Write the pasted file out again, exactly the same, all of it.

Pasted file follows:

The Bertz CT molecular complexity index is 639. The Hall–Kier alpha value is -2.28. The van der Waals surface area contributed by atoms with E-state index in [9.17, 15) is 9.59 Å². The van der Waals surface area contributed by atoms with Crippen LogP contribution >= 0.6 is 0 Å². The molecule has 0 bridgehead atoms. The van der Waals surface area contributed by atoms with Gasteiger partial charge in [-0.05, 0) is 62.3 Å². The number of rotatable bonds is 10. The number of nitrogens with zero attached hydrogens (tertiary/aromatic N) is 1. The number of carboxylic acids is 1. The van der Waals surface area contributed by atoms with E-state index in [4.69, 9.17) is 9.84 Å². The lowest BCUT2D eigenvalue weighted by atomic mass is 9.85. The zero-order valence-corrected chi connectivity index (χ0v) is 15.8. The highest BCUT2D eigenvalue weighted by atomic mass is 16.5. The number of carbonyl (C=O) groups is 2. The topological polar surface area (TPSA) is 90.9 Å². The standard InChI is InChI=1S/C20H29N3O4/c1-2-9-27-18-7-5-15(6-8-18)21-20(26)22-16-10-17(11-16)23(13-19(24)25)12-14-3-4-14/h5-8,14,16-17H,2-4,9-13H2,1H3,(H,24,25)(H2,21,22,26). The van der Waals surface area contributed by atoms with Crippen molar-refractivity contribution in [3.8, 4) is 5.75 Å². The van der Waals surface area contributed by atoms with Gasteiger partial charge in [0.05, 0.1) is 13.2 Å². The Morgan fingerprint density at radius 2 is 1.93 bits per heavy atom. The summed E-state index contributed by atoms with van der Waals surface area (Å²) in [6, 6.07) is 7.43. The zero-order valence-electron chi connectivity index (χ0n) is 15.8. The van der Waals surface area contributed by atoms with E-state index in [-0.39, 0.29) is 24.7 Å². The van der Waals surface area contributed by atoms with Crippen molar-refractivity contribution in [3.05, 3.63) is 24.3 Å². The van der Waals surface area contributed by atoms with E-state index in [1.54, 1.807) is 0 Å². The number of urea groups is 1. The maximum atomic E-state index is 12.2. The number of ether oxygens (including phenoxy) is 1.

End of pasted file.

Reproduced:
The Bertz CT molecular complexity index is 639. The Hall–Kier alpha value is -2.28. The van der Waals surface area contributed by atoms with E-state index in [9.17, 15) is 9.59 Å². The van der Waals surface area contributed by atoms with Crippen LogP contribution >= 0.6 is 0 Å². The molecule has 0 bridgehead atoms. The van der Waals surface area contributed by atoms with Gasteiger partial charge in [-0.05, 0) is 62.3 Å². The number of rotatable bonds is 10. The number of nitrogens with zero attached hydrogens (tertiary/aromatic N) is 1. The number of carboxylic acids is 1. The van der Waals surface area contributed by atoms with E-state index in [4.69, 9.17) is 9.84 Å². The lowest BCUT2D eigenvalue weighted by atomic mass is 9.85. The zero-order valence-corrected chi connectivity index (χ0v) is 15.8. The highest BCUT2D eigenvalue weighted by atomic mass is 16.5. The number of carbonyl (C=O) groups is 2. The topological polar surface area (TPSA) is 90.9 Å². The standard InChI is InChI=1S/C20H29N3O4/c1-2-9-27-18-7-5-15(6-8-18)21-20(26)22-16-10-17(11-16)23(13-19(24)25)12-14-3-4-14/h5-8,14,16-17H,2-4,9-13H2,1H3,(H,24,25)(H2,21,22,26). The van der Waals surface area contributed by atoms with Crippen molar-refractivity contribution in [3.8, 4) is 5.75 Å². The van der Waals surface area contributed by atoms with Gasteiger partial charge in [0.05, 0.1) is 13.2 Å². The Morgan fingerprint density at radius 2 is 1.93 bits per heavy atom. The summed E-state index contributed by atoms with van der Waals surface area (Å²) in [6, 6.07) is 7.43. The zero-order valence-electron chi connectivity index (χ0n) is 15.8. The van der Waals surface area contributed by atoms with E-state index in [-0.39, 0.29) is 24.7 Å². The van der Waals surface area contributed by atoms with Crippen molar-refractivity contribution in [3.05, 3.63) is 24.3 Å². The van der Waals surface area contributed by atoms with E-state index in [1.54, 1.807) is 0 Å². The number of urea groups is 1. The maximum atomic E-state index is 12.2. The number of ether oxygens (including phenoxy) is 1.